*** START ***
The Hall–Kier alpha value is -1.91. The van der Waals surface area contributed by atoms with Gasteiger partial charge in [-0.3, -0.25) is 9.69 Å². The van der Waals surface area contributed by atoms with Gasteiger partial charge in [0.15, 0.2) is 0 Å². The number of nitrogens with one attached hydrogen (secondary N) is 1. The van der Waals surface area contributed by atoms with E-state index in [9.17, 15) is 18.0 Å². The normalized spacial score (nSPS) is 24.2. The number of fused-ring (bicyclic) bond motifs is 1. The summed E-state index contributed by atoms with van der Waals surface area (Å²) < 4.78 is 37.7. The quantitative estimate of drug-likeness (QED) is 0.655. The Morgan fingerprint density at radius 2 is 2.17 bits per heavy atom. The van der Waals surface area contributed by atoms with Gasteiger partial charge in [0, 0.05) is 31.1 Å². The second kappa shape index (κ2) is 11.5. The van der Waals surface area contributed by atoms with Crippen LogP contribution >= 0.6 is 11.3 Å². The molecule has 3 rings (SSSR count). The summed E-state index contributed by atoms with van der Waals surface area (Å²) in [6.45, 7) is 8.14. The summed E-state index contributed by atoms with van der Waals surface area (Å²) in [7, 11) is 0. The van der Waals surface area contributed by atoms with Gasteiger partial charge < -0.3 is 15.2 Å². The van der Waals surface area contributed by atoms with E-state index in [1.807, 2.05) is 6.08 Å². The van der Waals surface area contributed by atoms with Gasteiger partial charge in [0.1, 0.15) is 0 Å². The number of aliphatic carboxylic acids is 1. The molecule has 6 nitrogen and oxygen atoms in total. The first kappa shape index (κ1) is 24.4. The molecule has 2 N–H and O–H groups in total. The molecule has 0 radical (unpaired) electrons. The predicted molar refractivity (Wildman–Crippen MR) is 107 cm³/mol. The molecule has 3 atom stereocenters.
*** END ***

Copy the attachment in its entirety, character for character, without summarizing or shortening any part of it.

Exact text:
The Hall–Kier alpha value is -1.91. The van der Waals surface area contributed by atoms with Gasteiger partial charge in [-0.3, -0.25) is 9.69 Å². The van der Waals surface area contributed by atoms with Gasteiger partial charge in [0.15, 0.2) is 0 Å². The number of nitrogens with one attached hydrogen (secondary N) is 1. The van der Waals surface area contributed by atoms with E-state index in [9.17, 15) is 18.0 Å². The normalized spacial score (nSPS) is 24.2. The number of fused-ring (bicyclic) bond motifs is 1. The summed E-state index contributed by atoms with van der Waals surface area (Å²) < 4.78 is 37.7. The quantitative estimate of drug-likeness (QED) is 0.655. The Morgan fingerprint density at radius 2 is 2.17 bits per heavy atom. The van der Waals surface area contributed by atoms with Gasteiger partial charge in [0, 0.05) is 31.1 Å². The second kappa shape index (κ2) is 11.5. The van der Waals surface area contributed by atoms with Crippen LogP contribution >= 0.6 is 11.3 Å². The molecule has 3 rings (SSSR count). The summed E-state index contributed by atoms with van der Waals surface area (Å²) in [6.45, 7) is 8.14. The summed E-state index contributed by atoms with van der Waals surface area (Å²) in [7, 11) is 0. The van der Waals surface area contributed by atoms with Gasteiger partial charge < -0.3 is 15.2 Å². The van der Waals surface area contributed by atoms with E-state index in [1.807, 2.05) is 6.08 Å². The van der Waals surface area contributed by atoms with Gasteiger partial charge in [0.1, 0.15) is 0 Å². The number of aliphatic carboxylic acids is 1. The molecule has 6 nitrogen and oxygen atoms in total. The first kappa shape index (κ1) is 24.4. The molecule has 2 N–H and O–H groups in total. The molecule has 0 radical (unpaired) electrons. The predicted molar refractivity (Wildman–Crippen MR) is 107 cm³/mol. The molecule has 3 atom stereocenters.